Potting soil has a long shelf life, never becoming unstable with time. You can add manure or fertilizer to it to replenish lost nutrients, making it last even longer. Also, you won’t spend a lot of money on potting soil compared to potting mix. However, you can’t ignore that potting soil lacks aeration, it’s not very fluffy, and it can waterlog your houseplant to death.

Potting soil is not recommended for planting seeds. Why? The toughness and density of potting soil can hinder germination or seed growth.

Potting Mix

Next, we’ve got potting mix. Admittedly, I can see where the confusion between this and potting soil comes from. If you took a handful of potting soil and put it next to a handful of potting mix, you can’t really tell the difference, at least not visually. Trust me though, there are differences.

For one, potting mix doesn’t include soil. Instead, as we said in the intro, it’s packed with fine bark, vermiculite, perlite, and/or peat moss. Each of these ingredients serves a specific purpose.

For instance, vermiculite and perlite allow the potting mix to drain. They also maintain moisture and nutrients. Peat moss retains water, but not excessively.

The media used in potting mix outsizes soil so air can travel freely. They also make for an overall softer, fluffier potting mix than what you’d find in potting soil. Since the potting mix is softer, it doesn’t weigh as much, either. That can aide your indoor plant as its roots seek somewhere to settle.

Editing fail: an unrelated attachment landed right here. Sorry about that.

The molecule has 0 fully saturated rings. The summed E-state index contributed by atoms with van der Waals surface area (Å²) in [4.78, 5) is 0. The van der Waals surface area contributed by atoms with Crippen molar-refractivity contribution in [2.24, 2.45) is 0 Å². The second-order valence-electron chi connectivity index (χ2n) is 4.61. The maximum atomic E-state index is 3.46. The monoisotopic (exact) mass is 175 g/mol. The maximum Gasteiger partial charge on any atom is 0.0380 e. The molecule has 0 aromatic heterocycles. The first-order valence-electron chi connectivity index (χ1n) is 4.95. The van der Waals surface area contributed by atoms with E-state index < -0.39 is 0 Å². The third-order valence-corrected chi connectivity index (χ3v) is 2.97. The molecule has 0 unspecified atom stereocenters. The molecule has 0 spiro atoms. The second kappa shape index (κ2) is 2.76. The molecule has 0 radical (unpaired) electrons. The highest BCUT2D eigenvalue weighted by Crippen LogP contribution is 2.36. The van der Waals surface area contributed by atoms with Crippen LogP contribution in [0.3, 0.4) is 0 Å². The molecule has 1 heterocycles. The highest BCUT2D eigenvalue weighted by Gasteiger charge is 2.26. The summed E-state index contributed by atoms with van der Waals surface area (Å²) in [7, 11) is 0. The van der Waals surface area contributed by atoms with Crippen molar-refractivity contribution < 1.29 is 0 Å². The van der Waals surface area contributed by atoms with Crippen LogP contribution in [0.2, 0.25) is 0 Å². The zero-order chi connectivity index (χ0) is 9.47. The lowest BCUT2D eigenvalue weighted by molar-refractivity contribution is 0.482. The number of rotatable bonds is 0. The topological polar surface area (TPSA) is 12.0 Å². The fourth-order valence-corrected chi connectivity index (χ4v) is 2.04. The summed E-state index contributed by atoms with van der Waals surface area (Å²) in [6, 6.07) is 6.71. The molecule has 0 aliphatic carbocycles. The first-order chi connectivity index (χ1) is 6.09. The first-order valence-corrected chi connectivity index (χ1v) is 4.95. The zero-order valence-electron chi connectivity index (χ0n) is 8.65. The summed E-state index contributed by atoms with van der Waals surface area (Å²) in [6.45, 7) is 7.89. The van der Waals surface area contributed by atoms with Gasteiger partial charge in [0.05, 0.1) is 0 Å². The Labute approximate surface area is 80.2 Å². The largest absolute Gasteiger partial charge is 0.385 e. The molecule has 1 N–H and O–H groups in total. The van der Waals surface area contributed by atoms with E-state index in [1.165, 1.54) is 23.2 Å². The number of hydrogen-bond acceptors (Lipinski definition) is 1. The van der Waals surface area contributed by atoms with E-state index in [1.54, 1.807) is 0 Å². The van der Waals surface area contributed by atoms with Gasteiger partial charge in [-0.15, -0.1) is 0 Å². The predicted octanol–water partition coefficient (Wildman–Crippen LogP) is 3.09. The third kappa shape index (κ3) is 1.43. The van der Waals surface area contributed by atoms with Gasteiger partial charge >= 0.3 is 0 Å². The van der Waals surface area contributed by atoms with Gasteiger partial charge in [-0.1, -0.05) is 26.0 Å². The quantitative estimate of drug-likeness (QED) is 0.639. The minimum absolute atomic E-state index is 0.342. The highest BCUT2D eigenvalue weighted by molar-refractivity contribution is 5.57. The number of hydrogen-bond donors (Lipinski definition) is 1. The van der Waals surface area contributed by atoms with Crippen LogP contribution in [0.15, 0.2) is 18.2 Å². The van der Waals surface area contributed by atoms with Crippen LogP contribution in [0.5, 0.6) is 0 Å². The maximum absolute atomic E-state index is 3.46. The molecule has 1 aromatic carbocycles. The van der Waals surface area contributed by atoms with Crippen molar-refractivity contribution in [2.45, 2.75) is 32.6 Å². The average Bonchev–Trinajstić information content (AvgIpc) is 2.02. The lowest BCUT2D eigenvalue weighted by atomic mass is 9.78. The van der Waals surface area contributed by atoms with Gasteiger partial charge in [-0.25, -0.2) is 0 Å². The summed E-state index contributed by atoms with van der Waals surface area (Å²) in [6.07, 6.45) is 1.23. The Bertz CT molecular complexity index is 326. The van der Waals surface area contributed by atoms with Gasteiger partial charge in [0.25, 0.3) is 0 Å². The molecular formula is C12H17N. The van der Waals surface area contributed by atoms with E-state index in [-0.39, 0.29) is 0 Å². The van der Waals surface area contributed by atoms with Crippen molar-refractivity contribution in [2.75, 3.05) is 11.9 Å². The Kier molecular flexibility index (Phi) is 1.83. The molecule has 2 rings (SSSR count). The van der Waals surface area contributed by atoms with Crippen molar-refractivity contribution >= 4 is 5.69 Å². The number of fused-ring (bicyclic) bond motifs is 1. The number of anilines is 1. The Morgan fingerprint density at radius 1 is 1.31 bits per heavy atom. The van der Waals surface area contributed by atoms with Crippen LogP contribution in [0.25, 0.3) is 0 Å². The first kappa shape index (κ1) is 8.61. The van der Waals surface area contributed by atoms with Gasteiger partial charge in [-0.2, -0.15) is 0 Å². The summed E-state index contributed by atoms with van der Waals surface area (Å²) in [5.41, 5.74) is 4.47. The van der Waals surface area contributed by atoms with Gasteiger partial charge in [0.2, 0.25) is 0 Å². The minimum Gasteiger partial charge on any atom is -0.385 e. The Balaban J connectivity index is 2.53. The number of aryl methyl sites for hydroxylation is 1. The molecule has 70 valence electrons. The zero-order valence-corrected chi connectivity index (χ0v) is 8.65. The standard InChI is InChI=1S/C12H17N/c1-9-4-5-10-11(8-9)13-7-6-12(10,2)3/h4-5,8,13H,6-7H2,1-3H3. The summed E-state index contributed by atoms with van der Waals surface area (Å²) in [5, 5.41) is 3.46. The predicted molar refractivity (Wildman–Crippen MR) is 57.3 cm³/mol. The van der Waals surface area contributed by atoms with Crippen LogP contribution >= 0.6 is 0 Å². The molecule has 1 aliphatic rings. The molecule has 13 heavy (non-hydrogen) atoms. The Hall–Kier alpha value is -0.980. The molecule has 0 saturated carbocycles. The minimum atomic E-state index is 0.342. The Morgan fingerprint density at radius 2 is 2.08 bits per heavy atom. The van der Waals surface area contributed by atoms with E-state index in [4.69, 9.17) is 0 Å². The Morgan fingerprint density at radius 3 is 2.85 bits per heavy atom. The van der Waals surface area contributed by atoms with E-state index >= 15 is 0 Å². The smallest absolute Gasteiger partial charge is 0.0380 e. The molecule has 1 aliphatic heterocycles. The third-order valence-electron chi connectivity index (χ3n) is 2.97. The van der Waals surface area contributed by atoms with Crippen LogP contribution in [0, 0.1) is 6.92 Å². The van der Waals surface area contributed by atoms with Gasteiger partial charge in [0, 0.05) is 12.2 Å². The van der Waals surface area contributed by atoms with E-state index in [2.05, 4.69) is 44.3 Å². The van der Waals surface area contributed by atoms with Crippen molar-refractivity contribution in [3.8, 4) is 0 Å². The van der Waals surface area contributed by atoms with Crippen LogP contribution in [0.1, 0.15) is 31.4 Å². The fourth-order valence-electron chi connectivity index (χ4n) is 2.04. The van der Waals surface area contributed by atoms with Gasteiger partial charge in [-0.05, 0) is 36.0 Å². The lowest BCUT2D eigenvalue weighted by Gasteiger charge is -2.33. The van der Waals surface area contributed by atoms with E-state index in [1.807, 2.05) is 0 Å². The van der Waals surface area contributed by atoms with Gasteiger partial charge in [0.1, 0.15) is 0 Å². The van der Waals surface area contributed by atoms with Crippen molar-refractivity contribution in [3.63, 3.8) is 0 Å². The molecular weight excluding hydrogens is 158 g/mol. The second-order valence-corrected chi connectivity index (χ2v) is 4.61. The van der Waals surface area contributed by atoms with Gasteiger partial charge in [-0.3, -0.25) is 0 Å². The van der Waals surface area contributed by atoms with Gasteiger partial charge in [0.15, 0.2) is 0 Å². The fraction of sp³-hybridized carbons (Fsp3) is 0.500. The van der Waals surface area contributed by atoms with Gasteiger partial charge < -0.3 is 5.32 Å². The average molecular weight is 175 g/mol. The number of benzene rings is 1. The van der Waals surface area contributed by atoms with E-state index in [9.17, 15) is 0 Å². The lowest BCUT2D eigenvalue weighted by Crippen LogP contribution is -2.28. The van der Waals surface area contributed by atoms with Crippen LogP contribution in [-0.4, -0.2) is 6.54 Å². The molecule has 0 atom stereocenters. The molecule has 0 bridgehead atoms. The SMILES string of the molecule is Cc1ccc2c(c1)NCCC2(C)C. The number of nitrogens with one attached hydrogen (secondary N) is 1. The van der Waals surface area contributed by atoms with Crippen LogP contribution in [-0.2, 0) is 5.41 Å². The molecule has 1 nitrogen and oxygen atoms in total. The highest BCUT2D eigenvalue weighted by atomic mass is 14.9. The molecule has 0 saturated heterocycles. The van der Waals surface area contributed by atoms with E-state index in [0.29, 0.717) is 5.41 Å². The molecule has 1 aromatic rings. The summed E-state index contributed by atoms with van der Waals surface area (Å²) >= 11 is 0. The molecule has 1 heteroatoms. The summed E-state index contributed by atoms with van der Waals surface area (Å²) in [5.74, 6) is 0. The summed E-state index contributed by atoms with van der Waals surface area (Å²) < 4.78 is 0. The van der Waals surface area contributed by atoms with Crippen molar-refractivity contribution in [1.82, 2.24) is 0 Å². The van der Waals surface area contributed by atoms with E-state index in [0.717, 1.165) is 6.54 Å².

As great as potting mix sounds, it does have a few issues. For one, it lacks the near infinite shelf life of potting soil. The media in the potting mix, especially the organic ones, doesn’t last forever. With time, you’ll have to replace your plant’s potting mix to keep it growing. Also, as we mentioned, potting mix is more expensive.

Here’s a fun fact: while potting soil isn’t potting mix, you can make potting mix into potting soil. You just need a little bit of dirt.

Which Should You Use for Your Houseplants and Why?

While potting mix sounds like the better option of the two, that doesn’t mean you should use it exclusively for all your houseplants.

If you’re growing a plant in a container for instance, then potting soil is actually your better bet.

If you have a plant with specific aeration and drainage requirements or you’re growing a houseplant from seed, then you should lean more towards potting mix. This has the right texture your growing plant needs.